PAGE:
Susan McGovern is a member of the intentional community that resides at the Occidental Arts and Ecology Center, as well as a founding member of OAEC. In her 23 years on the land, she has engaged in consensus-based community governance and land stewardship to support the missions of both the residential community and OAEC. One of the greatest outcomes of this joint project to date for her has been the creation of a vast network of progressive people who now consider themselves to be part of the larger OAEC community. Susan is also a teacher at Salmon Creek School, Occidental’s public school. Working with hundreds of students and their families over the years, she has created close links to the local community. Susan has a special interest in place-based education, an approach that supports the idea that students learn best when their curriculum is connected to place. Closely aligned with this approach are values placed on ecoliteracy, community service, and environmental stewardship. Susan has been instrumental to the realization of the school’s place-based charter. *Not an independent, voting board member.
Gopal Dayaneni has been involved in fighting for social, economic, environmental and racial justice through organizing & campaigning, teaching, writing, speaking and direct action since the late 1980’s. He currently serves on the Staff Collective of Movement Generation: Justice and Ecology Project, which inspires and engages in transformative action towards the liberation and restoration of land, labor, and culture. MG is rooted in vibrant social movements led by low-income communities and communities of color committed to a Just Transition away from profit and pollution and towards healthy, resilient and life-affirming local economies. Gopal is a trainer with the The Ruckus Society and also serves on the boards of The Center for Story-based Strategy, The Working World, and ETCgroup.org (The Action Group on Erosion, Technology and Corporate Concentration). He is also on the advisory board of the Catalyst Project. Gopal works at the intersection of ecology, economy and empire.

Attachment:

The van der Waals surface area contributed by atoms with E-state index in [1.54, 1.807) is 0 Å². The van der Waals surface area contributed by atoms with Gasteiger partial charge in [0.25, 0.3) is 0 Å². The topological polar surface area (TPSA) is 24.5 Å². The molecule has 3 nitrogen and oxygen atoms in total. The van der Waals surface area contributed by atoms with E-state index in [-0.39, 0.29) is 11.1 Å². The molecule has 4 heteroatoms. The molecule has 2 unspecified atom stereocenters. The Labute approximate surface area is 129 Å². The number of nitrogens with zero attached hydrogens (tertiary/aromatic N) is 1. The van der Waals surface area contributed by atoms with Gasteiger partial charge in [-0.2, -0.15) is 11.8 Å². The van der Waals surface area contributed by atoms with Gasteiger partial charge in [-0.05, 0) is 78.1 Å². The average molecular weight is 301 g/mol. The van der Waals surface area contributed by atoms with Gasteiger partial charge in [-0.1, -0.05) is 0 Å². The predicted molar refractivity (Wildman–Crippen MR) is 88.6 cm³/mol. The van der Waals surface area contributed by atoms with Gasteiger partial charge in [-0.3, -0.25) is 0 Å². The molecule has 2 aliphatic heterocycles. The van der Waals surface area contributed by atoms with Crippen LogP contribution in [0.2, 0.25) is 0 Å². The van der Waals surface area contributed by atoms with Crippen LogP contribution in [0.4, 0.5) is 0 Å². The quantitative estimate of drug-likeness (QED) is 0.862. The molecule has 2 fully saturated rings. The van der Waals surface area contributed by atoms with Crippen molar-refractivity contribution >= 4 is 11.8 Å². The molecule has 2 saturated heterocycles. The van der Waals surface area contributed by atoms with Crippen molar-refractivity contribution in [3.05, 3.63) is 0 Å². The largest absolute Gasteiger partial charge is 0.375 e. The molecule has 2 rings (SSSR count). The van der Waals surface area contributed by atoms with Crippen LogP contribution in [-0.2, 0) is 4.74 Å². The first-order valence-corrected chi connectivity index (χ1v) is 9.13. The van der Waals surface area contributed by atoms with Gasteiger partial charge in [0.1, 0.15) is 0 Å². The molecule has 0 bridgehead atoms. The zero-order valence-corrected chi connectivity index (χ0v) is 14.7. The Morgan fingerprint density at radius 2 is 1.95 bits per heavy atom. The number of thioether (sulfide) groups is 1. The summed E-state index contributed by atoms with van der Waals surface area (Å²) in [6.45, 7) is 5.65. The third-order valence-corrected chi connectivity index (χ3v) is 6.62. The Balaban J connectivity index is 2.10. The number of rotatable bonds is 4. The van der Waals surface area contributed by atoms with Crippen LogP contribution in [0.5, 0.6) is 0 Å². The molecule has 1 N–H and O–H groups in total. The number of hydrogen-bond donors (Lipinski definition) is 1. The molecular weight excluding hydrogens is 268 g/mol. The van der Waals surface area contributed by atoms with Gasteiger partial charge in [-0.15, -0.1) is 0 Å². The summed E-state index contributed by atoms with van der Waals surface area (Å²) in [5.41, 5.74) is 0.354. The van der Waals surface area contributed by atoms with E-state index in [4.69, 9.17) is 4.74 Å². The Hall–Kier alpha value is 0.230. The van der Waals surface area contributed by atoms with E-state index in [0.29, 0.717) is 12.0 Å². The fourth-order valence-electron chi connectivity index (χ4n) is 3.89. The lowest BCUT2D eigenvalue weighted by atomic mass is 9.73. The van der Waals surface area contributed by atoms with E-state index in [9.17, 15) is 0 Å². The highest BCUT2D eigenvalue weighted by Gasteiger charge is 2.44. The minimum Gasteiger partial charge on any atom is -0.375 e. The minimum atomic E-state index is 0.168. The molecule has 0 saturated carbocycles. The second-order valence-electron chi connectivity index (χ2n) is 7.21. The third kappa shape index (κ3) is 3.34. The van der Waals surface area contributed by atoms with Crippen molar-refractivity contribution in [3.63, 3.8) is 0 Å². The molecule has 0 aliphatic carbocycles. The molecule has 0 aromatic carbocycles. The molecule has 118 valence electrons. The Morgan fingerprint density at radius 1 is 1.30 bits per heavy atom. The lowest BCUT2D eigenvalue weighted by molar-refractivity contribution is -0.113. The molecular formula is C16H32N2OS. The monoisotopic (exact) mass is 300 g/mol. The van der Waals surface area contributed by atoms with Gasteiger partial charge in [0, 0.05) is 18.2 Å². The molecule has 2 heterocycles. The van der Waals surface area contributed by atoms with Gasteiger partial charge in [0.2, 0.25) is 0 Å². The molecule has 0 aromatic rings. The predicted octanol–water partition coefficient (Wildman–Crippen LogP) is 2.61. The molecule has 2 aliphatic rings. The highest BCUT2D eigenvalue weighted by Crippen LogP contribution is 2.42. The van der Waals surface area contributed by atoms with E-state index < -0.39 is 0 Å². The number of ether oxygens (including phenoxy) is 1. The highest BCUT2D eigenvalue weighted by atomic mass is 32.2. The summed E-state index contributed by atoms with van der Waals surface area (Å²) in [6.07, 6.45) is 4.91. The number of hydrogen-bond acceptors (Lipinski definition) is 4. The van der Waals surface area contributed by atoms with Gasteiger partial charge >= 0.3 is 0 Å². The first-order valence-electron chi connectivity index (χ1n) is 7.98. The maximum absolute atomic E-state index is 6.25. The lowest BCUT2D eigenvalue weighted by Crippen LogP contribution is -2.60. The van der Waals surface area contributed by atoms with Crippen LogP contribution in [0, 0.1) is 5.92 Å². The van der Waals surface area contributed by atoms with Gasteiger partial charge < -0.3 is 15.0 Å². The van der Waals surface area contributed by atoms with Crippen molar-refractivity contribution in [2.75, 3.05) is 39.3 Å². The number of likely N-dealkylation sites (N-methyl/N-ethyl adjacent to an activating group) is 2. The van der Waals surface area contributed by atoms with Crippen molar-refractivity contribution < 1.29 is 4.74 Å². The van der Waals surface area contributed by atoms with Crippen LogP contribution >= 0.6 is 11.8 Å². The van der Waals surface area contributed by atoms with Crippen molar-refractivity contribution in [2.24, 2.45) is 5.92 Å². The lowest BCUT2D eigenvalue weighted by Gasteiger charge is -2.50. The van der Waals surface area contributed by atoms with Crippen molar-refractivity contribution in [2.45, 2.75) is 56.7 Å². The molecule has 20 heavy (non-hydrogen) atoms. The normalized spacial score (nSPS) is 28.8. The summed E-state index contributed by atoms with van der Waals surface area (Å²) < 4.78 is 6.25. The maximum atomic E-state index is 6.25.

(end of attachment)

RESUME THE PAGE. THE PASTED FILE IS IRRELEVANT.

Janelle Orsi is a lawyer, advocate, writer, and cartoonist focused on cooperatives, the sharing economy, urban agriculture, shared housing, local currencies, and rebuilding the commons. She is Co-founder and Executive Director of the Sustainable Economies Law Center (SELC), which facilitates the growth of more sustainable and localized economies through education, research, and advocacy. Janelle has also worked in private law practice at the Law Office of Janelle Orsi, focusing on sharing economy law since 2008.
Janelle is the author of Practicing Law in the Sharing Economy: Helping People Build Cooperatives, Social Enterprise, and Local Sustainable Economies (ABA Books 2012), and co-author of The Sharing Solution: How to Save Money, Simplify Your Life & Build Community (Nolo Press 2009). Janelle says, “I’m in awe of OAEC’s work, accomplishments, and the values and thoughtfulness the staff put into everything they do. Their democratic staff governance structure, in particular, has long been an inspiration to me, so I’m proud to be supporting it!”
The Occidental Arts & Ecology Center (OAEC) is an 80-acre research, demonstration, advocacy and organizing center in Sonoma County, California that develops strategies for regional-scale community resilience.